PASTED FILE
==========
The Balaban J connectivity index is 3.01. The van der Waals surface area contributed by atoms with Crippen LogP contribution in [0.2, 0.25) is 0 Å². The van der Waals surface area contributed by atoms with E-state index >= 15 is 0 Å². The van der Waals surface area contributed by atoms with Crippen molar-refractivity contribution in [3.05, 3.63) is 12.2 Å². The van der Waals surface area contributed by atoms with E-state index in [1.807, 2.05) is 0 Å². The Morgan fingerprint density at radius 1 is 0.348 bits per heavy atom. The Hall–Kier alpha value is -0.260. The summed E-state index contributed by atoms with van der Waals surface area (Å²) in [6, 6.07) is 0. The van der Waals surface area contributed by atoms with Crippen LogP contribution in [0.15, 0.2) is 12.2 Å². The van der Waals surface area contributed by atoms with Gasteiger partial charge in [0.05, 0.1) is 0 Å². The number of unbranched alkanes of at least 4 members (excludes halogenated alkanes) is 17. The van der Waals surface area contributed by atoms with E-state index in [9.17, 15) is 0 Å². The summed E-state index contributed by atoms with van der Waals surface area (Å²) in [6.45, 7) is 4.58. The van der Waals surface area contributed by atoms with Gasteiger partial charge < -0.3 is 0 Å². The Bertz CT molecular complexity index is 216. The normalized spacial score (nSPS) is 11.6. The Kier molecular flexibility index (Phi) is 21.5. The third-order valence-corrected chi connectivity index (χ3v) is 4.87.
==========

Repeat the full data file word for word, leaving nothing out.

The Balaban J connectivity index is 3.01. The van der Waals surface area contributed by atoms with Crippen LogP contribution in [0.2, 0.25) is 0 Å². The van der Waals surface area contributed by atoms with E-state index >= 15 is 0 Å². The van der Waals surface area contributed by atoms with Crippen molar-refractivity contribution in [3.05, 3.63) is 12.2 Å². The van der Waals surface area contributed by atoms with E-state index in [1.807, 2.05) is 0 Å². The Morgan fingerprint density at radius 1 is 0.348 bits per heavy atom. The Hall–Kier alpha value is -0.260. The summed E-state index contributed by atoms with van der Waals surface area (Å²) in [6, 6.07) is 0. The van der Waals surface area contributed by atoms with Crippen LogP contribution in [0.15, 0.2) is 12.2 Å². The van der Waals surface area contributed by atoms with Gasteiger partial charge in [0.05, 0.1) is 0 Å². The number of unbranched alkanes of at least 4 members (excludes halogenated alkanes) is 17. The van der Waals surface area contributed by atoms with E-state index in [9.17, 15) is 0 Å². The summed E-state index contributed by atoms with van der Waals surface area (Å²) in [6.45, 7) is 4.58. The van der Waals surface area contributed by atoms with Gasteiger partial charge < -0.3 is 0 Å². The Bertz CT molecular complexity index is 216. The normalized spacial score (nSPS) is 11.6. The Kier molecular flexibility index (Phi) is 21.5. The third-order valence-corrected chi connectivity index (χ3v) is 4.87.